Refugee and Asylum Seeker Environmental Conservation
As part of its Ethnic Environmental Participation project, which covered Edinburgh and Glasgow, the Black Environment Network reached out to refugees and asylum seekers to open up existing programmes of environmental activities to benefit the lives of ethnic minorities. BEN designed a programme of free activities for their enjoyment, including workshops at the Edinburgh Botanic Gardens and visits to the countryside. These took them away from bleak surrounding and lives that were without a focus, rife with frustration and boredom. Over time, a sympathetic relationship of trust was formed. They knew that BEN had no ulterior motive but to benefit their lives.
Giving something back
One day, a group came to us saying, “Scotland has been kind to us through you, what can we do to give something back?” BEN then went on to design another series of activities, introducing them to a range of thing to do to care for and protect nature so that they could decide what they would like to do. They gravitated to tree planting.
Making it happen
BEN worked with the Scottish Refugee Council and the British Trust for Conservation Volunteers (BTCV) to develop a series of monthly outings to Cashel Forest, to support a project aiming to recreate Scotland’s natural woodland ecology. On a mountain overlooking Loch Lomond, Cashel Forest for a Thousand Years is one of many Millennium Forest for Scotland projects.
Recognising personal experience, embodying contemporary history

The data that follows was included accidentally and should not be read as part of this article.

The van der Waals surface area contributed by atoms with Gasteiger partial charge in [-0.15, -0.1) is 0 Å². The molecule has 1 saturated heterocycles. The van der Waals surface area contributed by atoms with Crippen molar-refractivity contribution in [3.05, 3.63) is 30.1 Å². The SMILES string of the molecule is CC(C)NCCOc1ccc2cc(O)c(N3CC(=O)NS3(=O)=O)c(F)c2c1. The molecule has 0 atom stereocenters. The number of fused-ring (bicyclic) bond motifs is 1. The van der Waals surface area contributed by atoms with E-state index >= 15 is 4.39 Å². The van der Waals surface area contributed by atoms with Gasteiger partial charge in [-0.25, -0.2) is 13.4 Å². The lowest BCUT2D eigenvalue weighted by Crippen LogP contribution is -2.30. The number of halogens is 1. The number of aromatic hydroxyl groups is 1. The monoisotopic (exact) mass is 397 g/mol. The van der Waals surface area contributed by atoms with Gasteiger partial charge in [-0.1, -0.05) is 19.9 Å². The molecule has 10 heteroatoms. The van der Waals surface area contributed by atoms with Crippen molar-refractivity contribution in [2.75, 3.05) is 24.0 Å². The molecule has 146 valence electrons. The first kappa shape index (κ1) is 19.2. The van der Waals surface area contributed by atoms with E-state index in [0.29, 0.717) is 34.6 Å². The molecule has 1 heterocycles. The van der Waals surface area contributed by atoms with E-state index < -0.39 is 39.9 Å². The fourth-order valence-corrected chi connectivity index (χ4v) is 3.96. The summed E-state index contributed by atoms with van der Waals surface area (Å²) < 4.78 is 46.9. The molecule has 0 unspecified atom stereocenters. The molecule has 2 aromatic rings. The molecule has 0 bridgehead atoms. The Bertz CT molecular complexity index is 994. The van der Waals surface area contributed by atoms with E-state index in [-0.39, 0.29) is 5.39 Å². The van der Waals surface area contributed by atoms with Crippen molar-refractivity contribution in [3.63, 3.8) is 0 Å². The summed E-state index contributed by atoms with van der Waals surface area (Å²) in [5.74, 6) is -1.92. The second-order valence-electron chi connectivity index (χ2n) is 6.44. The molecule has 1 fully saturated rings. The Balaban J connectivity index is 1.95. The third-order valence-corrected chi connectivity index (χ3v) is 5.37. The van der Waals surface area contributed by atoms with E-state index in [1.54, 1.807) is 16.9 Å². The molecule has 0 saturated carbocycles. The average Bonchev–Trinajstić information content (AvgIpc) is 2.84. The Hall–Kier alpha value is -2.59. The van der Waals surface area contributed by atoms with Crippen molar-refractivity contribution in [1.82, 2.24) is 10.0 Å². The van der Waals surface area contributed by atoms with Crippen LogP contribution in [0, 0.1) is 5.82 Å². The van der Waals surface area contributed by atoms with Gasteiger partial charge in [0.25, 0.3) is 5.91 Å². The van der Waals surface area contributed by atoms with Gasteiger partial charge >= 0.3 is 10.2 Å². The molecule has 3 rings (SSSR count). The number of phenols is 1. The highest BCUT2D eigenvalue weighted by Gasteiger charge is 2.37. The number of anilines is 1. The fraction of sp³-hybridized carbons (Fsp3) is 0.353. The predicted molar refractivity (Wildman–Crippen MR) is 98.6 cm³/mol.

The Scottish Refugee Council offered training and support to BTCV staff to help them understand cultural diversity and the issues faced by asylum seekers and refugees. Then from January 1999, the volunteers took part in a mix of practical and educational activities including tree planting, charcoal burning and traditional woodland crafts.
A special plot was selected, which participants named the Eagle plot, since the eagle is a bird with an important niche in the forest ecology of Scotland, who is recognized by people in most countries of the world. There were 200 trees planted there at the last count.
However, because of the richly human context in which BEN works, they did not just focus on doing good to nature. They proposed that each tree they planted should be dedicated to someone they had lost or had to leave behind. Each person designed their own ceremony to dedicate the tree, drawing on religious, cultural and spiritual sources. They regularly return to visit and care for their trees in this place, which has become sacred to them.
As a result of the vision of the refugees and asylum seekers, this is not just a forest of green for the future. Many of the asylum seekers and refugees come from the familiar run of trouble spots so well known to us – Bosnia, Iraq, Somalia... This forest is a forest of memory and a marker of the contemporary history of civil strife, war and oppression that we are all living through.
Building on learning from this project, BTCV’s Environments for All programme went on to extend access to Cashel Forest, plus a range of other urban and rural conservation opportunities, to many socially excluded groups in Scotland, including ethnic community groups.
In 2004, BEN facilitated a networking trip for young men from Manchester to Cashel Forest to experience conservation volunteering. BEN is working with Tree Aid New Sudan Project and Red Rose Forest to develop a reforestation project for the North West of England.
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Cashel Forest - Refugee amd Asylum Seeker Environmental Conservation Programme